Late last week, the director of the Securities and Exchange Commission’s Division of Enforcement warned brokerage houses and other financial companies that they risk serious SEC enforcement action if they fail to implement proper cybersecurity plans.  This comes on the heels of the data breach at Discount brokerage firm Scottrade which I told you about in the Scam of the day for October 4th as well as the SEC’s fine of R.T. Jones Capital Equities Management in September for failing to take adequate steps, such as encryption, to protect their customers data.

Like so many cybersecurity problems, this one is not as bad as you think.  It is far worse.  According to an SEC survey, 88% of broker-dealers and 74% of investment advisers suffered cyberattacks in the last year.  Making the problem even worse, according to the SEC, only 15% of broker dealers and 9% of advisers guarantee that they will totally reimburse their customers for losses due to cyberattacks.  In particular, many of these companies have fine print in their contracts that passes the liability on to the customers if the customers are considered negligent in the loss of their data.


So what can you do to keep your investments safe?

As always, the first place to look for that helping hand is at the end of your own arm.  Make sure that you use a unique and complex password for your investment accounts.  You can go to the Scamicide archives for instructions as to how to pick a strong and secure password.  Also important is to use dual factor authentication whenever possible so that even if someone manages to steal your password, they will not be able to access your account.  With dual factor authentication, a one-time code is sent to your smartphone whenever you need to access your account.  In addition, you should make sure that all of your electronic devices including your computer and smartphone are protected with the most up to date anti-virus and anti-malware software.  Too many people fail to protect their smartphones with a password or security software.  Finally, monitor your accounts regularly for indications of security breaches.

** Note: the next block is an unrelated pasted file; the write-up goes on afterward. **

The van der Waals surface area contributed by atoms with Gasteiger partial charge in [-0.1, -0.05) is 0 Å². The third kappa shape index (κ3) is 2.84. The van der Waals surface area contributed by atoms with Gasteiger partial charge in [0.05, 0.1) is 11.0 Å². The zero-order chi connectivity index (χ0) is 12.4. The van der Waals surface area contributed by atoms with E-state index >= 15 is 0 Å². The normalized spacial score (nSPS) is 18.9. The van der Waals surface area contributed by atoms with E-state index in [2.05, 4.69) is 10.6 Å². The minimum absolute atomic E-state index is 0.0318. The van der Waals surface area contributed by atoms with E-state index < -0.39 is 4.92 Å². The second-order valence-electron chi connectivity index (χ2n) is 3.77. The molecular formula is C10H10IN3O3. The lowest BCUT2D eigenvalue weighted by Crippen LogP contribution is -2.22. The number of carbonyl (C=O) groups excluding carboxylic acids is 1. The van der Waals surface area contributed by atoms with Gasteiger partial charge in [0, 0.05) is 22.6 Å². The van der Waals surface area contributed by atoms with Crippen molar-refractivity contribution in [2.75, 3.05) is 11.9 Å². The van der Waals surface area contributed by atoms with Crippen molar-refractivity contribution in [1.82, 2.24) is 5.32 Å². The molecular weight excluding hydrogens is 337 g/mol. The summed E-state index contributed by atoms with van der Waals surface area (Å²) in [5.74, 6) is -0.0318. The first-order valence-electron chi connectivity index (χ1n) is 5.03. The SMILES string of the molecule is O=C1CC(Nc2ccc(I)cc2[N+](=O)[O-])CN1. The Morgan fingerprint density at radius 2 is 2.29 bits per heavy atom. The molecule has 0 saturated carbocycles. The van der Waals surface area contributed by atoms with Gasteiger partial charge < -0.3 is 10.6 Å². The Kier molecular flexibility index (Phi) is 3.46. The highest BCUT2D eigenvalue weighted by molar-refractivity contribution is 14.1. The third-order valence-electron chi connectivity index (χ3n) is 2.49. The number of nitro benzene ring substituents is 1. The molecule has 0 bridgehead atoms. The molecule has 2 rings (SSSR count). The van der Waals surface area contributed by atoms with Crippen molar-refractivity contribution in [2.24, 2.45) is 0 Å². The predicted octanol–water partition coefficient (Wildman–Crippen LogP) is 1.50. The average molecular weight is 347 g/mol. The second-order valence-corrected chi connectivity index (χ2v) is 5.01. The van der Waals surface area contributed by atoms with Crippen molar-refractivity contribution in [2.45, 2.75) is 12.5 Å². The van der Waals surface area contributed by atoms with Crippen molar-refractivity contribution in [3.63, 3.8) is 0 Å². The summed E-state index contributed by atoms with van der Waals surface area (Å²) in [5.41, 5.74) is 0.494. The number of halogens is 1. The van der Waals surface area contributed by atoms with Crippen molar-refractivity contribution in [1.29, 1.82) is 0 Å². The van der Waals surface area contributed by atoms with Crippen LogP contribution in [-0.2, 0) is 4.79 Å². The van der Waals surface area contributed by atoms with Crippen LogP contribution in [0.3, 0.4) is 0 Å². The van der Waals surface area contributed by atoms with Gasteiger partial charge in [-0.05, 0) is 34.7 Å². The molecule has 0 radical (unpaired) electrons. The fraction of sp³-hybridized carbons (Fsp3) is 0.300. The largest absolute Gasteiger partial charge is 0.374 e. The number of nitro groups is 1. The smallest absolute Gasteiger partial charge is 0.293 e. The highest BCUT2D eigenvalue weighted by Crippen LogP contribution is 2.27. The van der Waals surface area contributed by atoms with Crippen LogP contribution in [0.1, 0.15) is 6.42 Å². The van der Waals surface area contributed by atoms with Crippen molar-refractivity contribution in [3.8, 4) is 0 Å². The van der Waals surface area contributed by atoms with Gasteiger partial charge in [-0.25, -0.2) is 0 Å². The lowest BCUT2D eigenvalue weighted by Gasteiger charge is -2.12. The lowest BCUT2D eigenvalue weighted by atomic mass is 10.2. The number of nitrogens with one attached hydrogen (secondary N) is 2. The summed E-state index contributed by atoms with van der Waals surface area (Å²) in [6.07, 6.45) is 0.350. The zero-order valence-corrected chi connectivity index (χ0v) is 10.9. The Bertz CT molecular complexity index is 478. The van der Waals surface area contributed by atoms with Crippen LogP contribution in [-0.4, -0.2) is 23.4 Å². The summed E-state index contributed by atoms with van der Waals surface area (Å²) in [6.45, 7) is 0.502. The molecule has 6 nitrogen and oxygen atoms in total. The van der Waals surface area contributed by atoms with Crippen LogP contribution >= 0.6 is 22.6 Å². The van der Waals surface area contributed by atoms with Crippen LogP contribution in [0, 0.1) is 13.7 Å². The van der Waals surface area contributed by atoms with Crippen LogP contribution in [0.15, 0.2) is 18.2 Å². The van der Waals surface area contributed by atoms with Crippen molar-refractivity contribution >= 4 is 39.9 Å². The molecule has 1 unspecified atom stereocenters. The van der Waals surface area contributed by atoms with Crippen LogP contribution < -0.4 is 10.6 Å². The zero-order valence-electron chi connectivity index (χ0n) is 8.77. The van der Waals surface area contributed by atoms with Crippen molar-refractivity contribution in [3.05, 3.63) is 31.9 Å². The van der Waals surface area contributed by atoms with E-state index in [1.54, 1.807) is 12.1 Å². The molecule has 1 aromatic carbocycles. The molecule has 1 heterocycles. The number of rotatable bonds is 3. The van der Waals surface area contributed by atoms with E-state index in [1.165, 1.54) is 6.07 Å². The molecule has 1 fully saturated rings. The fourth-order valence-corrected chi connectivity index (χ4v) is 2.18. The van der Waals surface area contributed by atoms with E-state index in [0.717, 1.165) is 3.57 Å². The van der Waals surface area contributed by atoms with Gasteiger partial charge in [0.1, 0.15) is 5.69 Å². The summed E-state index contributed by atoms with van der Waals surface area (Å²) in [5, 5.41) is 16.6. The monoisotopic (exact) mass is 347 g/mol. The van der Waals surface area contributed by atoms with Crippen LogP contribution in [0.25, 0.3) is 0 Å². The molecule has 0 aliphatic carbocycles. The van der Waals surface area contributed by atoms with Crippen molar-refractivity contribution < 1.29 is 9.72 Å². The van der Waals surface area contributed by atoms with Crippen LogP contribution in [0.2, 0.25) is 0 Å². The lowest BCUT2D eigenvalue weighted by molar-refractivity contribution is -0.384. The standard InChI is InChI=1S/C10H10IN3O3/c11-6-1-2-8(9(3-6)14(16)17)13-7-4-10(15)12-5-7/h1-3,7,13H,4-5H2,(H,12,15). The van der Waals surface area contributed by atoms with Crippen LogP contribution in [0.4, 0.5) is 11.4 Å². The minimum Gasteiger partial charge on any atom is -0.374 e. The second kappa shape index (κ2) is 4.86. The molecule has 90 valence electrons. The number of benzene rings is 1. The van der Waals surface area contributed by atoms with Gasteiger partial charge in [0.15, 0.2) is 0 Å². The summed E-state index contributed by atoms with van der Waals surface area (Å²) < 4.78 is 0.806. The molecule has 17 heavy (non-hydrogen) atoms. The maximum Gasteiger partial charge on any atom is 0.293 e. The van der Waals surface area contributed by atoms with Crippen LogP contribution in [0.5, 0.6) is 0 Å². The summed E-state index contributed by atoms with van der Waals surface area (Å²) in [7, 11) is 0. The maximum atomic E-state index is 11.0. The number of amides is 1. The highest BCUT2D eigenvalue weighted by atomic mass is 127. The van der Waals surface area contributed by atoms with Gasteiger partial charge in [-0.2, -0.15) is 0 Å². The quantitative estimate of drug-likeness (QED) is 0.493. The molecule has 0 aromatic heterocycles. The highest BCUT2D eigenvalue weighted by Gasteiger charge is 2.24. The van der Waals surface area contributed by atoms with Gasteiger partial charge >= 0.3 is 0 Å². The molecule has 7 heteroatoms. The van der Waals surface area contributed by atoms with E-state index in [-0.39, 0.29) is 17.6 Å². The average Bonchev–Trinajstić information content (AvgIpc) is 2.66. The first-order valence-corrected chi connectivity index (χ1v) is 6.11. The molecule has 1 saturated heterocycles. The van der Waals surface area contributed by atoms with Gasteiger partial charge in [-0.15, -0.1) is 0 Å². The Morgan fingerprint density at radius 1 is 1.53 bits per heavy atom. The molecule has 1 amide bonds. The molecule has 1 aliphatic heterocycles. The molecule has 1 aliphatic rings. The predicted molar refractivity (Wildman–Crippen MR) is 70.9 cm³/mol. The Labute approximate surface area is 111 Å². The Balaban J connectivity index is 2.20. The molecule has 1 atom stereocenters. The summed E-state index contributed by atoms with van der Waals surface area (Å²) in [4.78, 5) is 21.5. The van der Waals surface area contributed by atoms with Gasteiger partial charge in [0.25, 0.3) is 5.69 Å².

But what about your investment broker or adviser?  How do you know if they are trustworthy?

Make sure you understand your broker’s policy for reimbursement of customers if a data breach occurs and consider taking your business somewhere else if the answer is unsatisfactory.  Ask them what measures they take to ensure cybersecurity including the use of encryption and dual factor authentication.  Also, find out how they limit access to data to only those people who have a need to see your information.  Finally, find out if they are covered by cyberinsurance.